import java.util.regex.Matcher; import java.util.regex.Pattern;  public class TestClass  { 	public static void main(String[] args)  	{ 		String inputString = "username@gmail.com"; 		String pattern="(?<=@)[a-z]+(?=\.)"; 		 		Pattern p = Pattern.compile(pattern); 		Matcher m = p.matcher(inputString); 		 		if(m.find()) 		{ 			String resultString = m.replaceAll("xxxx"); 			System.out.println(resultString); 			//output will be username@xxxx.com 		} 	} } 

 

Regex Options (Flags) Available in Java

In java following regex options are available. These options can be given while compiling a regex into a Pattern class. Multiple options can be given using bitwise OR operator

  1. Pattern.CASE_INSENSITIVE
  2. Pattern.DOTALL
  3. Pattern.MULTILINE
  4. Pattern.COMMENTS
  5. Pattern.LITERAL
  6. Pattern.UNIX_LINES
  7. Pattern.UNICODE_CASE
  8. Pattern.CANON_EQ

Using the Pattern.CASE_INSENSITIVE option

This flag is used to specify that matching should be case insensitive. Following program shows the usage of this flag

import java.util.regex.Matcher; import java.util.regex.Pattern;   public class TestClass  {     public static void main(String[] args)      {         String regex = "hello"; //pattern is lower case                   Pattern pattern = Pattern.compile(regex, Pattern.CASE_INSENSITIVE);         Matcher matcher = pattern.matcher("HELLO what's up?");                   boolean result = matcher.find();         //result will be true, because "hello" will match "HELLO"     } } 

 

Using the Pattern.DOTALL option

We know that in regex dot(.) matches any character. But in Java, by default, dot(.) will not match the newline (n) and carriage return (r). If we specify the Pattern.DOTALL option, dot(.) will match newline (n) and carriage return (r) characters also. Following example shows the difference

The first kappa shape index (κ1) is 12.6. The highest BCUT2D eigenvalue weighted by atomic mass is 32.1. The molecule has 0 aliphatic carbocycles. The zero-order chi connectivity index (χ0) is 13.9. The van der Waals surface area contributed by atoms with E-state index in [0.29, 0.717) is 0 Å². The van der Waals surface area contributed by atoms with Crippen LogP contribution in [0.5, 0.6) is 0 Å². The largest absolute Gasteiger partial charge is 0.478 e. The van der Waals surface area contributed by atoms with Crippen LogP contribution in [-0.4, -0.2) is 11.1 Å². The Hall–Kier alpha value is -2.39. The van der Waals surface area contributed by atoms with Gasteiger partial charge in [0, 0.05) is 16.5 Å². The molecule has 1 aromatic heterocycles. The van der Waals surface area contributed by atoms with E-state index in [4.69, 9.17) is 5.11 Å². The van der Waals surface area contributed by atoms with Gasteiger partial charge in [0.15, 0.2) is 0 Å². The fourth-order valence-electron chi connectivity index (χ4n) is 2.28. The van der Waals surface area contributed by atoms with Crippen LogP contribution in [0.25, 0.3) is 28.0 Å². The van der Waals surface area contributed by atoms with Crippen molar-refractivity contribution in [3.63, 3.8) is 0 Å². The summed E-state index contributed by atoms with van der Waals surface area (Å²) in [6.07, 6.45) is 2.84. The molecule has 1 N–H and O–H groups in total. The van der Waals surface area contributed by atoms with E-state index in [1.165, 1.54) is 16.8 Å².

import java.util.regex.Matcher; import java.util.regex.Pattern;   public class TestClass  {     public static void main(String[] args)      {         String regex = "Michael.*Jackson";                   //input string has newline and carriage return characters         String inputString = "How are you Michael nr"+                              "Jackson?";                   Pattern pattern1 = Pattern.compile(regex);         Matcher matcher1 = pattern1.matcher(inputString);                   boolean result = matcher1.find();         //result will be false, because .* will not match n and r                   Pattern pattern2 = Pattern.compile(regex, Pattern.DOTALL);         Matcher matcher2 = pattern2.matcher(inputString);                   result = matcher2.find();         //result will be true, because in DOTALL mode .* will match n and r     } } 

 

Using Pattern.MULTILINE option

Pattern.MULTILINE flag is useful if you are using ^(Start of String) or $(End of  String) characters in your regex. If you are trying to match a regex pattern with ^ and $ against a multiline string, by default, java will ignore the newline character and will try to match against the whole string. If Pattern.MULTILINE flag is set, the match will be done line by line. ie, ^ will match the start of line and $ will match end of line, for every line in the input string. Following program shows the usage of MULTILINE flag